Adult hippocampal glucocorticoid receptor expression and dentate synaptic plasticity correlate with maternal care received by individuals early in life

Felisa N. van Hasselt*, Sandra Cornelisse, Tie Yuan Zhang, Michael J. Meaney, Els H. Velzing, Harm J. Krugers, Marian Joels

*Corresponding author for this work

Research output: Contribution to journalArticleAcademicpeer-review

75 Citations (Scopus)

Abstract

Maternal care in mammals is the prevailing environmental influence during perinatal development. The adult rat offspring of mothers exhibiting increased levels of pup licking/grooming (LG; High LG mothers), compared to those reared by Low LG dams, show increased hippocampal glucocorticoid receptor expression, complex dendritic tree structure, and an enhanced capacity for synaptic potentiation. However, these data were derived from studies using the total amount of maternal care directed toward the entire litter, thus ignoring possible within-litter variation. We show that the amount of LG received by individual pups within a litter varies considerably. Therefore, we questioned if the amount of LG received by individual pups correlates with and thus putatively predicts later hippocampal structure and function. To this end, LG-scores were determined during the first postnatal week for all pups in 32 litters and correlated with neuroendocrine and hippocampal parameters in young-adulthood. Pup LG-score positively correlated with the glucocorticoid receptor mRNA expression in the adult hippocampus. Moreover, the ability to induce synaptic potentiation in the dentate gyrus in vitro was enhanced in animals with high LG-scores. Structural plasticity correlated less reliably with LG-scores early in life and differed between sexes. Male offspring with high LG-scores displayed fewer newborn neurons, higher brain derived neurotrophic factor expression and tended to have more complex granule cell dendritic trees. We conclude that even moderate variations in early life environment have a major impact on adult hippocampal function. This principle could provide a mechanistic basis for individual differences in susceptibility to psychopathology. (C) 2011 Wiley Periodicals, Inc.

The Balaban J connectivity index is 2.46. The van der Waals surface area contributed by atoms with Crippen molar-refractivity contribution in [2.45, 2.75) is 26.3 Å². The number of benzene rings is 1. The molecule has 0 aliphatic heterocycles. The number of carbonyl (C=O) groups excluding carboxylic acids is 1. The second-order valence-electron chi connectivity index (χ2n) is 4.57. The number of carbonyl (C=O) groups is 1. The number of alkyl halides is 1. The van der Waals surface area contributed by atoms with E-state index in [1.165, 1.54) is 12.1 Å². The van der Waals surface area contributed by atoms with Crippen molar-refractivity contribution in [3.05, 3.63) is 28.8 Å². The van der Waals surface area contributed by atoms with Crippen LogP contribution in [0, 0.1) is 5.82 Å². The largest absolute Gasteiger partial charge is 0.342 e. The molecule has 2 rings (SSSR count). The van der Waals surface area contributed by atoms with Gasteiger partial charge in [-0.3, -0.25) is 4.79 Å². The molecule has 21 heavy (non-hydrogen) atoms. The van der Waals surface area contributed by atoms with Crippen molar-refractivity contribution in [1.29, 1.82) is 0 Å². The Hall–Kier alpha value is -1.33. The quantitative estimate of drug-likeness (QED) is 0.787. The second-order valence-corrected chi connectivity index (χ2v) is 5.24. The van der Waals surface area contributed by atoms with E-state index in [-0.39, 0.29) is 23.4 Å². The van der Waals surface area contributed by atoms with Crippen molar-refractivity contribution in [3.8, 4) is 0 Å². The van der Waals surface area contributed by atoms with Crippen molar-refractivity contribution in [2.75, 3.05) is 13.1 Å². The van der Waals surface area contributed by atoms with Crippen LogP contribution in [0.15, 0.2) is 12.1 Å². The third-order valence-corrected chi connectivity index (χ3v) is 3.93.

Original languageEnglish
Pages (from-to)255-266
Number of pages12
JournalHippocampus
Volume22
Issue number2
DOIs
Publication statusPublished - Feb-2012
Externally publishedYes

Keywords

  • early-life environment
  • dentate gyrus
  • morphology
  • long-term potentiation
  • programming
  • NEUROTROPHIC FACTOR EXPRESSION
  • LONG-TERM POTENTIATION
  • BDNF MESSENGER-RNA
  • RAT HIPPOCAMPUS
  • ENVIRONMENTAL ENRICHMENT
  • SUBUNIT EXPRESSION
  • STRESS RESPONSES
  • GENE-EXPRESSION
  • BRAIN
  • CORTICOSTERONE

Cite this